Like any other legal issue, lawyers must balance the extent and breadth of protection efforts with the cost of the efforts. Demand letters are one of the tools that lower costs by avoiding litigation and encouraging settlement.

However as the examples above demonstrate, an intellectual property lawyer now needs to consider a public relations angle, too. This may not seem too difficult, but for clients with strong enforcement programs, taking into account all of these factors, while keeping costs down, may be a difficult task. Thankfully, there are a number of tips that can help you avoid a public relations nightmare for your client without sacrificing the strength of your enforcement program.

First, write individualized letters whenever possible. Doing so will require you to evaluate the particular facts, choose the right tone based on the recipient, and force you to adjust any allegations or demands based on all of the circumstances.

For some clients, it may be impossible to write individualized demand letters in a cost-effective manner. However even if you rely on form letters, take the effort to create different form letters for different situations, based on whether it will be sent to a lawyer of an unrepresented individual, whether the products are directly competitive, and whether you have confirmed actual use by the recipient.

Second, don’t try to convince the recipient that they’re doing something wrong. Instead, try to convince them that your client is doing something right. The Jack Daniel’s letter is an excellent example of this. If you read the letter, you’ll notice the words “infringement” or “violation” are strikingly absent. The letter references the value in the Jack Daniel’s brand, thanks the recipient for their appreciation of Jack Daniel’s, and connects with the recipient by noting that, as an author, he may have encountered intellectual property issues too.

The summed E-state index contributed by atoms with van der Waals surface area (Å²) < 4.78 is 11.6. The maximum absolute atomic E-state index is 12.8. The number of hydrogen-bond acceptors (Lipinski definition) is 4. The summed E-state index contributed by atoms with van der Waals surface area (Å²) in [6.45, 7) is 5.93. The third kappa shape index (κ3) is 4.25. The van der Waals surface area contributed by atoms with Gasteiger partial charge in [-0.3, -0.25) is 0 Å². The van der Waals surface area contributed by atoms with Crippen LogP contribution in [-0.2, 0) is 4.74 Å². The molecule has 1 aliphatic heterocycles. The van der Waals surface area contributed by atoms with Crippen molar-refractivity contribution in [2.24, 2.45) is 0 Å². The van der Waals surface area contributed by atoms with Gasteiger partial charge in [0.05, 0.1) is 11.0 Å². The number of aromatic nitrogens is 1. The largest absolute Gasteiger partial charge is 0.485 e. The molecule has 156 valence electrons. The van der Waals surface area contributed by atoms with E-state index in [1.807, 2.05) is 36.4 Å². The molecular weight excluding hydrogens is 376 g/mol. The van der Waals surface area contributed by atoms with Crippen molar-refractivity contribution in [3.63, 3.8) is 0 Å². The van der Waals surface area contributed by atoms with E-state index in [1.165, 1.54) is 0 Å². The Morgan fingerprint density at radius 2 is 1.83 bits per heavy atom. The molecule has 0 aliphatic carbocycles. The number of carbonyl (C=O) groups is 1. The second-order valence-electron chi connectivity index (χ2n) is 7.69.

A small business owner may not know about constructive notice, the likelihood of confusion factors, or other intricacies of federal trademark law. But they will understand and appreciate the desire to protect an investment and brand name.

Third, confirm that your demands match the evidence. There should be sufficient investigation of facts to support any assertion or demand in the letter. In some situations it may not be cost-effective to conduct a full investigation. This should not be a problem so long as your assertions and demands are appropriate given the known facts. At a minimum, inform the recipient of the client’s rights, some explanation as to what prompted the letter, and ask that they contact you to discuss.

Fourth, remember your audience. If you are writing to an individual, this may be the first contact that they have ever had with a lawyer. They may have heard stories of businesses being shut down or individuals going bankrupt over similar letters. A sternly worded letter filled with threats and legalese can be scary. If the recipient feels threatened they may refuse to respond and may unnecessarily engage counsel, whereas a more measured tone may have resulted in a prompt, amicable settlement, saving time and money.